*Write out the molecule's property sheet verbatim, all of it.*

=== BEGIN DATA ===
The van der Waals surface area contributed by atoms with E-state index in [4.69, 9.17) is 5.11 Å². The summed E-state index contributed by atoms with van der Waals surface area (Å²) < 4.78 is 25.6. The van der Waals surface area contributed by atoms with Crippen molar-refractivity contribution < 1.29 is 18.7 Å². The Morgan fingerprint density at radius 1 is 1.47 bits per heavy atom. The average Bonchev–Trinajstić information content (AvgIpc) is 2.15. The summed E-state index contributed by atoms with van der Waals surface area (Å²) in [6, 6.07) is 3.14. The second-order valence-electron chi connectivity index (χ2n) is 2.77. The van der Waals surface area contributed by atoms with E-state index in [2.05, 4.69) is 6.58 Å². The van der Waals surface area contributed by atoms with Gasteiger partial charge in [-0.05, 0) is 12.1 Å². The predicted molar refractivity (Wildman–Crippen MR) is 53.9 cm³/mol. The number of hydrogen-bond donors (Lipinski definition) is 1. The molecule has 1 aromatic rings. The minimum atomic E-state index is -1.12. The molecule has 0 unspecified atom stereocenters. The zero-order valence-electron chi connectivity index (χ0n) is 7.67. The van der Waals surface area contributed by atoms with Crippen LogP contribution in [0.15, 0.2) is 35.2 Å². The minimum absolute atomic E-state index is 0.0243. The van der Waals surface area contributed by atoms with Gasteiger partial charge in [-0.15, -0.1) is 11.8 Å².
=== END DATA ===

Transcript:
The van der Waals surface area contributed by atoms with E-state index in [4.69, 9.17) is 5.11 Å². The summed E-state index contributed by atoms with van der Waals surface area (Å²) < 4.78 is 25.6. The van der Waals surface area contributed by atoms with Crippen molar-refractivity contribution < 1.29 is 18.7 Å². The Morgan fingerprint density at radius 1 is 1.47 bits per heavy atom. The average Bonchev–Trinajstić information content (AvgIpc) is 2.15. The summed E-state index contributed by atoms with van der Waals surface area (Å²) in [6, 6.07) is 3.14. The second-order valence-electron chi connectivity index (χ2n) is 2.77. The van der Waals surface area contributed by atoms with E-state index in [2.05, 4.69) is 6.58 Å². The van der Waals surface area contributed by atoms with Gasteiger partial charge in [-0.05, 0) is 12.1 Å². The predicted molar refractivity (Wildman–Crippen MR) is 53.9 cm³/mol. The number of hydrogen-bond donors (Lipinski definition) is 1. The molecule has 1 aromatic rings. The minimum atomic E-state index is -1.12. The molecule has 0 unspecified atom stereocenters. The zero-order valence-electron chi connectivity index (χ0n) is 7.67. The van der Waals surface area contributed by atoms with Crippen LogP contribution in [0.15, 0.2) is 35.2 Å². The minimum absolute atomic E-state index is 0.0243. The van der Waals surface area contributed by atoms with Gasteiger partial charge in [-0.15, -0.1) is 11.8 Å².